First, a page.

In a scandal reminiscent of a simpler time, the seating at a royal banquet could have dramatic political ramifications for British politics.
The apparent snub of Sajid Javid, the UK’s Home Secretary, during President Trump’s recent visit to the United Kingdom, has sent ripples across British politics.
The office of outgoing Prime Minister Theresa May has faced repeated calls this last week that it disclose why Sajid Javid, the British home secretary, was the only senior British cabinet minister not invited to attend a formal state dinner during President Donald Trump’s trip to the United Kingdom in early June.
Lord Blunkett, who served as Home Secretary from 2001-2003 under Prime Minister Tony Blair attended a state dinner between Prime Minister Tony Blair and President George W. Bush and was surprised Javid was not invited to the Trump dinner. Jacqui Smith, the first woman to hold the role weighed in on social media saying she had been invited to all state dinners during her time in office.
Javid has a higher profile than many previous home secretaries. He is the first person of Muslim heritage to hold the post and is the son of Pakistani immigrants to the United Kingdom; but, he is also a candidate to replace Theresa May as the next British Prime Minister.
Asked if the reason was the fact that he was Muslim, Javid made clear his views “I am not saying that at all. I really don’t know,” Javid told the media outlet Radio Four.
The Muslim Council of Britain has written to the prime minister’s office asking for clarification on why Javid was not invited.
In a 2017 Tweet, Javid criticized Trump’s support of the far-right British First group describing it as “ a vile, hate-filled racist organization that hates me and people like me.”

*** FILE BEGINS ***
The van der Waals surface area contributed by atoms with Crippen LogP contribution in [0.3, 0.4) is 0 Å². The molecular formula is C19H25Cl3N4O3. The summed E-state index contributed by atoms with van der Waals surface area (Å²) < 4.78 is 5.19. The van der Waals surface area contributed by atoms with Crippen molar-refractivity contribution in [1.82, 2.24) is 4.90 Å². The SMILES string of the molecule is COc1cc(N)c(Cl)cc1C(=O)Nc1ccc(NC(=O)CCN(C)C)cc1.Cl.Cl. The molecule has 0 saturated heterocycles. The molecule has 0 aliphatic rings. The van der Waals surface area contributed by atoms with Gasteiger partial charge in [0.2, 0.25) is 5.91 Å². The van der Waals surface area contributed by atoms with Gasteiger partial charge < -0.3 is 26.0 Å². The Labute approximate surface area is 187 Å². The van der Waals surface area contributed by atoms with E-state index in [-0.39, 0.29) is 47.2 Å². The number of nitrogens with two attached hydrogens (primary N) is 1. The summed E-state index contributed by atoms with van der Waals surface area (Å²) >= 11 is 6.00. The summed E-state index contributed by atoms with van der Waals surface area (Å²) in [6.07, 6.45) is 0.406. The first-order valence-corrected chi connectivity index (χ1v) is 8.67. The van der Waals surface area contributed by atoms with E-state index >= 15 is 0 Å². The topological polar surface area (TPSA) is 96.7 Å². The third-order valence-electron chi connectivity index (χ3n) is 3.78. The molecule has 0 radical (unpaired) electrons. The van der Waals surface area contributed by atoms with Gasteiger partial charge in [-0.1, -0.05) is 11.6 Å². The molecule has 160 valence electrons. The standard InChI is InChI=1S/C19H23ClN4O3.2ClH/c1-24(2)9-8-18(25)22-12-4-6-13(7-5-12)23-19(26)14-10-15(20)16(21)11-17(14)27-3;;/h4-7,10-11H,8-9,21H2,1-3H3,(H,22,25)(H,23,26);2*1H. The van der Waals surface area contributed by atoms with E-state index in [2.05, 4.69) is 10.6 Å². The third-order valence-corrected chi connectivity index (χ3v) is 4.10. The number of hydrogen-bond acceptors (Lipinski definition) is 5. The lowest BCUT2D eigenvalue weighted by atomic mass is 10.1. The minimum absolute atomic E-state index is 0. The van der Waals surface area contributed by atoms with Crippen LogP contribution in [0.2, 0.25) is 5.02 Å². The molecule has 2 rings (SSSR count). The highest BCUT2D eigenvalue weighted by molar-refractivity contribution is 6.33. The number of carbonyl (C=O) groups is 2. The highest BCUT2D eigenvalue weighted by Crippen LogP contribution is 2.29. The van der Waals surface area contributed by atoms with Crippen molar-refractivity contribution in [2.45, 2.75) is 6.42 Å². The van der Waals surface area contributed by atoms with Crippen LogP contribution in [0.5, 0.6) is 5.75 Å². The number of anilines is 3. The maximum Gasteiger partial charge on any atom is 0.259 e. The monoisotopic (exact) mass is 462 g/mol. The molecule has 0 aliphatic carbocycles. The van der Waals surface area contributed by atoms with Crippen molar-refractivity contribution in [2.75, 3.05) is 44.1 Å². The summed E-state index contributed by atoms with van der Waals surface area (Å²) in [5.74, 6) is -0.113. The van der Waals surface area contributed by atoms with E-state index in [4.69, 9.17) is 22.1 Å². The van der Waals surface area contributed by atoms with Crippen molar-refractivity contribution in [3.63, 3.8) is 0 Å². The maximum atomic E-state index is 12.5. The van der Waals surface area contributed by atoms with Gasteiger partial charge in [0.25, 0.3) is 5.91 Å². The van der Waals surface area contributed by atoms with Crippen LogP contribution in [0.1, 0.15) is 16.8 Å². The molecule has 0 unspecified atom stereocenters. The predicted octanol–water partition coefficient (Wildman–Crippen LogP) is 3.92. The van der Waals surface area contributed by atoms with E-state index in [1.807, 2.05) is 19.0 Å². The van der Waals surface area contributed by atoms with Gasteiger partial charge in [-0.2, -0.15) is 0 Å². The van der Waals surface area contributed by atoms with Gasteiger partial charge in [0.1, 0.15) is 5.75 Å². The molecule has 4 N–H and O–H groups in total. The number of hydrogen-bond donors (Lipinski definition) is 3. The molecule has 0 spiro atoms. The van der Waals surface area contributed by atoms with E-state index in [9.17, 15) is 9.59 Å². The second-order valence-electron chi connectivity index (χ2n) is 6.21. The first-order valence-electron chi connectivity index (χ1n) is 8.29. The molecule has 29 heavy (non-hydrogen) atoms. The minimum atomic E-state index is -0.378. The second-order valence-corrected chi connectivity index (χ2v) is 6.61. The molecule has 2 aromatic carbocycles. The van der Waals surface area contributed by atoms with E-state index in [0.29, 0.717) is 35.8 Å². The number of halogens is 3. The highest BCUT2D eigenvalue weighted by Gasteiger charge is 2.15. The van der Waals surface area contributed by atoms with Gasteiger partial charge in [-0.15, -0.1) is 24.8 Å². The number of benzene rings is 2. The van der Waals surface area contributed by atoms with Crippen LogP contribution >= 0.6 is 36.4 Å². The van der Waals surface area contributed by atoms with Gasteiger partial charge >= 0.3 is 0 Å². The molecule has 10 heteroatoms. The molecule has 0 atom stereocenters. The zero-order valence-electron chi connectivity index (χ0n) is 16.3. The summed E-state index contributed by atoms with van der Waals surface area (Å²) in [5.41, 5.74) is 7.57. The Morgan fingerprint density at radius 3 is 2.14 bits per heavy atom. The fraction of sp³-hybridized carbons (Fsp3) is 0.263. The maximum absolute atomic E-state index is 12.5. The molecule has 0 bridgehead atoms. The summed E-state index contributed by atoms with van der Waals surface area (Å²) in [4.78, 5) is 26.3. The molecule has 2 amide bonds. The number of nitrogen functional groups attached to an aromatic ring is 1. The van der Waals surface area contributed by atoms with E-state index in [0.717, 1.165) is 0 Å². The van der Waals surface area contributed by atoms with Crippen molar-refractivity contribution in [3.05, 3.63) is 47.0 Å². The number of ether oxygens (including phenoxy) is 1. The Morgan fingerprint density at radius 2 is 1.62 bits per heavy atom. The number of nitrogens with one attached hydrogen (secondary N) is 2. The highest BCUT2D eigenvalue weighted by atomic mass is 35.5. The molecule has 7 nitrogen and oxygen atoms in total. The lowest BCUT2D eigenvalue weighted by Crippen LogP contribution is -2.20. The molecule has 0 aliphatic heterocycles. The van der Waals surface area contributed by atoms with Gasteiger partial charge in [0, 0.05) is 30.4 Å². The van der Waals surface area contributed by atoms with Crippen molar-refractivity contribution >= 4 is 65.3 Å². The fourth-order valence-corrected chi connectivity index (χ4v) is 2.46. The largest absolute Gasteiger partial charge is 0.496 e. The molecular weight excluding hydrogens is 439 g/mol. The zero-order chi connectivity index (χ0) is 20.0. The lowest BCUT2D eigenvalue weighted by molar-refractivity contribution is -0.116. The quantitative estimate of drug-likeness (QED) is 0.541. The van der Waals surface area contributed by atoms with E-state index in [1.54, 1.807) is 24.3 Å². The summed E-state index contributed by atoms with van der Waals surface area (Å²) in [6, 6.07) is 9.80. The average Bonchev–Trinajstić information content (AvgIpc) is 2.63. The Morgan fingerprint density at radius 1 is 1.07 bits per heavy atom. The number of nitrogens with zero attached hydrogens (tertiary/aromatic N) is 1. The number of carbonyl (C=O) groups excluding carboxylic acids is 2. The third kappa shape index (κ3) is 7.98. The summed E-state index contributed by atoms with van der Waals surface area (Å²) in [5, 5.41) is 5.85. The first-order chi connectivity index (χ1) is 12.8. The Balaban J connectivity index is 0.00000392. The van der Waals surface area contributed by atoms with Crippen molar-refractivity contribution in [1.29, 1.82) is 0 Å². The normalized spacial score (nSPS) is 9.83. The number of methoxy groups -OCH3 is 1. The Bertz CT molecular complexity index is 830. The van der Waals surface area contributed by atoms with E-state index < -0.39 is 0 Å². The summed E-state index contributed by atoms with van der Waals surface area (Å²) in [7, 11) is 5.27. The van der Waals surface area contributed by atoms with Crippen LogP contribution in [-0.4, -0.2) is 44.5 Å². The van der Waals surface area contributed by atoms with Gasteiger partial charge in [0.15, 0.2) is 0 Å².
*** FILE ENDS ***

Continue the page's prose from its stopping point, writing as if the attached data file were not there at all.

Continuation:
Eight other ministers from defense to environmental affairs attended the dinner.
Javid eventually did meet with President Trump briefly in Portsmouth during an event linked to the celebrations of the 75th anniversary of the D-Day invasion – a multilateral military operation which played a key role in defeating Nazi Germany during world World War II.
President Trump received a snub of his own when he failed to secure a meeting with pro-Brexit MP Boris Johnson who declined to meet him during his visit – though the two did speak over the phone.
Boris Johnson described then-candidate Trump as having “quite stupefying ignorance” in 2015, a criticism which was projected onto London’s historic Big Ben during Trump’s visit.
As he often has in his short political career, President Trump has looked past the sharp early criticism. Trump thinks very highly of the British parliamentarian who he has come close to endorsing as his preferred pick for the Prime Minister.
Boris Johnson first rose to prominence as the Mayor of London; but, the current holder of that office, Sadiq Khan, is an outspoken opponent of Trump, and the antagonism between the two is mutual, having traded barbs on Twitter.
Trump has yet to comment on Twitter or elsewhere on Javid’s dinner snub nor has Prime Minister Theresa May.
Johnson is considered the favourite to be the next British Prime Minister after an early ballot victory this past week.
Boris Johnson received 114 votes in a first-round ballot held by the Tories this past week. He emerged victorious among a crowded field of ten conservative candidates. Javid who announced his campaign only on Wednesday finished fifth in the same poll with 23. He remains a top contender in part because Andrea Leadsom, a parliamentarian who received 11 votes -- the most votes of the three eliminated candidates, has pledged to support his campaign. His supporters point to the fact that his poor early showing could be due to his late entry with Javid announcing his historic campaign only on Wednesday.
After further balloting, the winner of the race will be announced in late July.
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